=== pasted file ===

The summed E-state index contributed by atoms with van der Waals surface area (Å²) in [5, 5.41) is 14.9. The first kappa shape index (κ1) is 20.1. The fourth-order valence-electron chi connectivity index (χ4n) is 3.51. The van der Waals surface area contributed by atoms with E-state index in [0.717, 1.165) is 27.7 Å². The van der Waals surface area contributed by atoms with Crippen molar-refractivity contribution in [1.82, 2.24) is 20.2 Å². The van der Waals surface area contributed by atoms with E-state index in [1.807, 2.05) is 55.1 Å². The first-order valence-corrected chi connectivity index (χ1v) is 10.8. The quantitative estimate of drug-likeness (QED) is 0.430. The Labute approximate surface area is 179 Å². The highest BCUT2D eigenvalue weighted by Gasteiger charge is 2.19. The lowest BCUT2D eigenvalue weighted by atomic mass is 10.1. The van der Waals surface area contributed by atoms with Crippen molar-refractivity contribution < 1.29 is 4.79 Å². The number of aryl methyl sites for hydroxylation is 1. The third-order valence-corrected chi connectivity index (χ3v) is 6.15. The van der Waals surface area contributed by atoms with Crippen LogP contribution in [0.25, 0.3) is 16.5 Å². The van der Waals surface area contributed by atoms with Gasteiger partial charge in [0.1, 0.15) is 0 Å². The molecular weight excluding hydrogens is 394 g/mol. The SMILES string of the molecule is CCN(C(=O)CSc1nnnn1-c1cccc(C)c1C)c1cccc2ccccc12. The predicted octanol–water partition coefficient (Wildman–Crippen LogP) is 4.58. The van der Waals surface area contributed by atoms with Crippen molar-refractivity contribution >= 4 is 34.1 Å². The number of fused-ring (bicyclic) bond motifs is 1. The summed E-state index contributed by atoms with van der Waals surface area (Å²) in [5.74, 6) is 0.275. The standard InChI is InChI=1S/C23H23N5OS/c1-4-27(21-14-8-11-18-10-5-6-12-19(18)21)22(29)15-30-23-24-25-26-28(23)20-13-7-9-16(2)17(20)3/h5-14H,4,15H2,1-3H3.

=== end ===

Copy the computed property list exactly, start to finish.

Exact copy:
The summed E-state index contributed by atoms with van der Waals surface area (Å²) in [5, 5.41) is 14.9. The first kappa shape index (κ1) is 20.1. The fourth-order valence-electron chi connectivity index (χ4n) is 3.51. The van der Waals surface area contributed by atoms with E-state index in [0.717, 1.165) is 27.7 Å². The van der Waals surface area contributed by atoms with Crippen molar-refractivity contribution in [1.82, 2.24) is 20.2 Å². The van der Waals surface area contributed by atoms with E-state index in [1.807, 2.05) is 55.1 Å². The first-order valence-corrected chi connectivity index (χ1v) is 10.8. The quantitative estimate of drug-likeness (QED) is 0.430. The Labute approximate surface area is 179 Å². The highest BCUT2D eigenvalue weighted by Gasteiger charge is 2.19. The lowest BCUT2D eigenvalue weighted by atomic mass is 10.1. The van der Waals surface area contributed by atoms with Crippen molar-refractivity contribution < 1.29 is 4.79 Å². The number of aryl methyl sites for hydroxylation is 1. The third-order valence-corrected chi connectivity index (χ3v) is 6.15. The van der Waals surface area contributed by atoms with Crippen LogP contribution in [0.25, 0.3) is 16.5 Å². The van der Waals surface area contributed by atoms with Gasteiger partial charge in [0.1, 0.15) is 0 Å². The molecular weight excluding hydrogens is 394 g/mol. The SMILES string of the molecule is CCN(C(=O)CSc1nnnn1-c1cccc(C)c1C)c1cccc2ccccc12. The predicted octanol–water partition coefficient (Wildman–Crippen LogP) is 4.58. The van der Waals surface area contributed by atoms with Crippen molar-refractivity contribution >= 4 is 34.1 Å². The number of fused-ring (bicyclic) bond motifs is 1. The summed E-state index contributed by atoms with van der Waals surface area (Å²) in [5.74, 6) is 0.275. The standard InChI is InChI=1S/C23H23N5OS/c1-4-27(21-14-8-11-18-10-5-6-12-19(18)21)22(29)15-30-23-24-25-26-28(23)20-13-7-9-16(2)17(20)3/h5-14H,4,15H2,1-3H3.